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King Richard the Third
By William Shakespeare
Belasco Theatre
111 W. 44th St.
Box office: (212) 239-6200

Shakespeare’s Richard III is usually played as a monstrous villain: a sneering, deformed, conniving wretch who mercilessly slaughters his way to the crown. Al Pacino, Kevin Spacey and countless others have plied this lurid road to great acclaim, creating viciously criminal figures whose evil we enjoy reveling in. Richard III has thus been historically popularized as a genre play: a high-art variation on the slasher tale. Mark Rylance’s portrayal of Richard as a weak, underconfident and clownish dweeb may well disconcert some theatergoers, then. His Richard is a simpering, passive-aggressive pariah with a grotesquely shriveled hand and a penchant for laughing at his own jokes when no one else does. He is clearly driven mainly by thirst for revenge against those who wounded and mocked him in childhood, employing ineptitude and bumbling as masks for malice and ambition. These masks are particularly diabolical in that they fool us too much of the time.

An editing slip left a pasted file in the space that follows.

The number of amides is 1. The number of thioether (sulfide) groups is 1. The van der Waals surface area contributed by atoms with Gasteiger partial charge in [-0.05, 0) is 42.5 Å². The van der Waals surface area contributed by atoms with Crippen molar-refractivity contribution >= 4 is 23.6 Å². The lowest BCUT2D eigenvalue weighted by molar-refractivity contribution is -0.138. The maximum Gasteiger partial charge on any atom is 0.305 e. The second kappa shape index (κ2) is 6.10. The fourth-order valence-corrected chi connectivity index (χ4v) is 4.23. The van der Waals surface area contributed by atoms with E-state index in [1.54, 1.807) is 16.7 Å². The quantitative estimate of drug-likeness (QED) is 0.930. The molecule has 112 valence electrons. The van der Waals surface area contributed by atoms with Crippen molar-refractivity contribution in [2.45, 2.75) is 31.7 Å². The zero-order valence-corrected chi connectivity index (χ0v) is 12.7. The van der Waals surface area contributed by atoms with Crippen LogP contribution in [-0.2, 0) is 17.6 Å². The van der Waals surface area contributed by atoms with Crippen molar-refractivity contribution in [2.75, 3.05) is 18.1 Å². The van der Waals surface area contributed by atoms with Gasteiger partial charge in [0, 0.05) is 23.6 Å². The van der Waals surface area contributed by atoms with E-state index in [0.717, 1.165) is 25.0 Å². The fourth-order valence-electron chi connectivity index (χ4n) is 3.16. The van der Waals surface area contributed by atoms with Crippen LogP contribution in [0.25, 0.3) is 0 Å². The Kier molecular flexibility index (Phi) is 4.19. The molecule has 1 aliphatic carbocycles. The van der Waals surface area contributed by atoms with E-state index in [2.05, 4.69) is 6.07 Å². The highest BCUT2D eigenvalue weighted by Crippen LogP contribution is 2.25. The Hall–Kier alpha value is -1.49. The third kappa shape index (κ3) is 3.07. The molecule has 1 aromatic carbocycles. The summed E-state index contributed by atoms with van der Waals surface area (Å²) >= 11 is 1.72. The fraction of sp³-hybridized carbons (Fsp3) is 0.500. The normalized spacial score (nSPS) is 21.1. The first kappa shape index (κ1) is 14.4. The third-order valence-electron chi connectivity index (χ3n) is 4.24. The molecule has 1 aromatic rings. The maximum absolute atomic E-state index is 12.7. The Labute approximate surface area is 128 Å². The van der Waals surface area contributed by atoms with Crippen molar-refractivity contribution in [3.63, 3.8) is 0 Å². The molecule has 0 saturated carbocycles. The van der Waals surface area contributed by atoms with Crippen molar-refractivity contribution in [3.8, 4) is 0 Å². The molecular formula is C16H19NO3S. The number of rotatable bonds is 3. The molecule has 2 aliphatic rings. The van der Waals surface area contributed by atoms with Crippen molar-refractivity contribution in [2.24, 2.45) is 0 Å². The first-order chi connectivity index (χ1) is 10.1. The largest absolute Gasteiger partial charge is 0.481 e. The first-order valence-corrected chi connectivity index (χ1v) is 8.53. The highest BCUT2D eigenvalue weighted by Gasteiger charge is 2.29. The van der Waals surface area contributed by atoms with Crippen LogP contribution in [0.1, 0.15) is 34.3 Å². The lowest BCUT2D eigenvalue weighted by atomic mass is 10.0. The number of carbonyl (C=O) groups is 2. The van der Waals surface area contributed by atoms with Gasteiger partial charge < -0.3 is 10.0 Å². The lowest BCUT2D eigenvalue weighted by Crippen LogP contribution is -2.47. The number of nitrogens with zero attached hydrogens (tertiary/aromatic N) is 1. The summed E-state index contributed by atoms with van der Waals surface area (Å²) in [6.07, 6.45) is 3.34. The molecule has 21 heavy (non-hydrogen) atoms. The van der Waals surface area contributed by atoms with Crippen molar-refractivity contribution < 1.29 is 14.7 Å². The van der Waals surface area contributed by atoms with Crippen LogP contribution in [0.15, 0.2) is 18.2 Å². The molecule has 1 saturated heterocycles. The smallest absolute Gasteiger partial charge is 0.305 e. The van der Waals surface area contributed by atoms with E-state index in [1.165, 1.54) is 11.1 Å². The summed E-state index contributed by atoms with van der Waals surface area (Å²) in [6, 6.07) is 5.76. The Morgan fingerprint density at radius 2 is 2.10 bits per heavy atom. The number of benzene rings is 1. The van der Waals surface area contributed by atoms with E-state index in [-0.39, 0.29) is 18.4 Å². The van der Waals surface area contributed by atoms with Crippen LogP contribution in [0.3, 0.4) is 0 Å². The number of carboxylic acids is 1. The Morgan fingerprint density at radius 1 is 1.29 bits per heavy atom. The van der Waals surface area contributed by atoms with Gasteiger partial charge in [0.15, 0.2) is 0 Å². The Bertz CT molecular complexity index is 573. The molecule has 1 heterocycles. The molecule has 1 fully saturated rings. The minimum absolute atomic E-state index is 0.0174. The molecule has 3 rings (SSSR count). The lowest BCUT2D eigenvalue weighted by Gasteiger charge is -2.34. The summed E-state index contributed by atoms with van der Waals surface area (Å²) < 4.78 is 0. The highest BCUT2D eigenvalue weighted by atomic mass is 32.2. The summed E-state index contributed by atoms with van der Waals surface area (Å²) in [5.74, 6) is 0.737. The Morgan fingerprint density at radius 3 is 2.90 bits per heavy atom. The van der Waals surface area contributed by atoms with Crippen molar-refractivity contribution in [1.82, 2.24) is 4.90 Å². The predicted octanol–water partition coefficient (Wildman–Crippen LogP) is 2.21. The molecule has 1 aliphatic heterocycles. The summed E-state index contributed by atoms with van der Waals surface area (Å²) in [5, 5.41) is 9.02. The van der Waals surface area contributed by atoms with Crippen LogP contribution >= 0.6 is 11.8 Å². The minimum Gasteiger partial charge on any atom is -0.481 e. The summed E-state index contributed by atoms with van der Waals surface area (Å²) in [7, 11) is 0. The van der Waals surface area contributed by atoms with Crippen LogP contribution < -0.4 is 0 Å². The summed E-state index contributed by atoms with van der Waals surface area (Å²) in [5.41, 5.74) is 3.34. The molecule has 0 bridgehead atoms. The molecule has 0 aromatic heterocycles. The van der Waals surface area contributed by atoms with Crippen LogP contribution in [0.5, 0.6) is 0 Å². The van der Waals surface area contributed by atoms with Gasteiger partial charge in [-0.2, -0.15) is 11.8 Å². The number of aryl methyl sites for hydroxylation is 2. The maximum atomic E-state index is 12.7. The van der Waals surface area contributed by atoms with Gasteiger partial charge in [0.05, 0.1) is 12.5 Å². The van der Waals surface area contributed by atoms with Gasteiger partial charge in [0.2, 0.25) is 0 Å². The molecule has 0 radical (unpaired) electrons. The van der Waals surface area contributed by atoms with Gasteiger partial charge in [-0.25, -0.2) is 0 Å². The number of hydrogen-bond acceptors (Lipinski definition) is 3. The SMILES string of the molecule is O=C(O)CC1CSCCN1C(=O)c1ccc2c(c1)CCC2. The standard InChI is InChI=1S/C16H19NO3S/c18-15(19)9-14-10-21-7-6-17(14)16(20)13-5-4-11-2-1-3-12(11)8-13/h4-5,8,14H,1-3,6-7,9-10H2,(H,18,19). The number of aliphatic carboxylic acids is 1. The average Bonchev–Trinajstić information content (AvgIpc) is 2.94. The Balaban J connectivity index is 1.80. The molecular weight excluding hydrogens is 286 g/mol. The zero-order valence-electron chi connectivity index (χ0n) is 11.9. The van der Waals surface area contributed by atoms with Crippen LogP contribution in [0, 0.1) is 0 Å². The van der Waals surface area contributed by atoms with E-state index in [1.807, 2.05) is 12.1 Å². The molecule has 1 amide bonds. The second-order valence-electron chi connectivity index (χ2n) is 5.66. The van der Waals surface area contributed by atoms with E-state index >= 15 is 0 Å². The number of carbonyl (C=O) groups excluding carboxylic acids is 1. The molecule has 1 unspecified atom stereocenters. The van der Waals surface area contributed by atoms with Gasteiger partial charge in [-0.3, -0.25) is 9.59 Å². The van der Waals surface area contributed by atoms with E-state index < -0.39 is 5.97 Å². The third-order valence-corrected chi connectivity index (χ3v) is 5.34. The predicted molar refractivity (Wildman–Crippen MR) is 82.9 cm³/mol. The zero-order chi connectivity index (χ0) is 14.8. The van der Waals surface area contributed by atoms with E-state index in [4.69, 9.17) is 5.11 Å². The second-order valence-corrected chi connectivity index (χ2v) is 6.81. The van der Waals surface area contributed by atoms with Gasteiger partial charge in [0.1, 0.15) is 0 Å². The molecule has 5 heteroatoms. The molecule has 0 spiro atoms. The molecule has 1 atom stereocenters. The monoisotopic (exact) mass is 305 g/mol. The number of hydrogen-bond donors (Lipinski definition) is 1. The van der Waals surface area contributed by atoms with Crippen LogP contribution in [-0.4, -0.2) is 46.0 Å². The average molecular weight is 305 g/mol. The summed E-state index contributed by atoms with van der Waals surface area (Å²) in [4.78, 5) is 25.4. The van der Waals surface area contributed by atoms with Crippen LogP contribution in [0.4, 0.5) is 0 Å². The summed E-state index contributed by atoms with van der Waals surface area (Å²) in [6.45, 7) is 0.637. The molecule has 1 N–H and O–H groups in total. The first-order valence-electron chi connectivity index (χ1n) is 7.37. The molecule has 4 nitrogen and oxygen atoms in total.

Whatever Rylance’s performance may lack in creepiness it makes up in limpid clarity. I cannot remember another production where the character’s motivations were so patiently explored. And apart from that lead performance, one result of this is that many of the play’s other intentions and relationships also become unusually lucid. Originally directed by Tim Carroll at Shakespeare’s Globe in London, this is an antiquarian production that utilizes male actors in the female roles, historically accurate Elizabethan costumes and music, and a wooden replica of a private theater interior on the stage. The emphasis on historical accuracy, it must be said, gives the physical staging a somewhat plodding feel, but it also sets a tone of thoughtful inquiry. It's a credit to the actors’ intelligence and focus that one listens so closely to numerous speeches that other productions either cut or race through in a rush to the next burst of violence. How’s your memory of, say, Clarence’s narration of his dream in the Tower, or Hastings’s speech about fleeing a boar, or Richmond’s Act V speeches in his army camp? All of this and more one follows alertly and excitedly here, as if for the first time.



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